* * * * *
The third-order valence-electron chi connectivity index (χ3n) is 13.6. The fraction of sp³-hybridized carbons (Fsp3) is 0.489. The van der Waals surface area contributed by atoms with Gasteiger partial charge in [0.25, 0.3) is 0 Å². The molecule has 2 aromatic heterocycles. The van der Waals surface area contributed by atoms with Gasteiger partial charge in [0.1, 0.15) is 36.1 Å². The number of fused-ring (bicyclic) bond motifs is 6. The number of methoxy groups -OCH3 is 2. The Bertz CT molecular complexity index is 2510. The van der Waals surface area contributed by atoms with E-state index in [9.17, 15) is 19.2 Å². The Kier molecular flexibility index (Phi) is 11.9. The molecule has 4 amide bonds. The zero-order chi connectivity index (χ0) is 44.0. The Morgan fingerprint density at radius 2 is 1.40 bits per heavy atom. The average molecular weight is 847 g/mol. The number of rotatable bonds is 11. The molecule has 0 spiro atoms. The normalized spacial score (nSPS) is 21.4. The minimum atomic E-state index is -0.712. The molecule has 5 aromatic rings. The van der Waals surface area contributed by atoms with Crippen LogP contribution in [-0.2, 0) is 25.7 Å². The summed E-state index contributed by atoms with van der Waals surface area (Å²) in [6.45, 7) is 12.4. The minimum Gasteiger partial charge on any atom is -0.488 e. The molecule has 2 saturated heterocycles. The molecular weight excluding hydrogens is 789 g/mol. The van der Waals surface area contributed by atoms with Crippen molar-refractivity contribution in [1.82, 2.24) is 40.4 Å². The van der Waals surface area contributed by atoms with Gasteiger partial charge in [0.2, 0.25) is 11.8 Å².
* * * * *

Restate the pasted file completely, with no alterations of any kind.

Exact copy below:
The third-order valence-electron chi connectivity index (χ3n) is 13.6. The fraction of sp³-hybridized carbons (Fsp3) is 0.489. The van der Waals surface area contributed by atoms with Gasteiger partial charge in [0.25, 0.3) is 0 Å². The molecule has 2 aromatic heterocycles. The van der Waals surface area contributed by atoms with Gasteiger partial charge in [0.1, 0.15) is 36.1 Å². The number of fused-ring (bicyclic) bond motifs is 6. The number of methoxy groups -OCH3 is 2. The Bertz CT molecular complexity index is 2510. The van der Waals surface area contributed by atoms with E-state index in [9.17, 15) is 19.2 Å². The Kier molecular flexibility index (Phi) is 11.9. The molecule has 4 amide bonds. The zero-order chi connectivity index (χ0) is 44.0. The Morgan fingerprint density at radius 2 is 1.40 bits per heavy atom. The average molecular weight is 847 g/mol. The number of rotatable bonds is 11. The molecule has 0 spiro atoms. The normalized spacial score (nSPS) is 21.4. The minimum atomic E-state index is -0.712. The molecule has 5 aromatic rings. The van der Waals surface area contributed by atoms with Crippen LogP contribution in [-0.2, 0) is 25.7 Å². The summed E-state index contributed by atoms with van der Waals surface area (Å²) in [6.45, 7) is 12.4. The minimum Gasteiger partial charge on any atom is -0.488 e. The molecule has 2 saturated heterocycles. The molecular weight excluding hydrogens is 789 g/mol. The van der Waals surface area contributed by atoms with Crippen molar-refractivity contribution in [1.82, 2.24) is 40.4 Å². The van der Waals surface area contributed by atoms with Gasteiger partial charge in [0.2, 0.25) is 11.8 Å².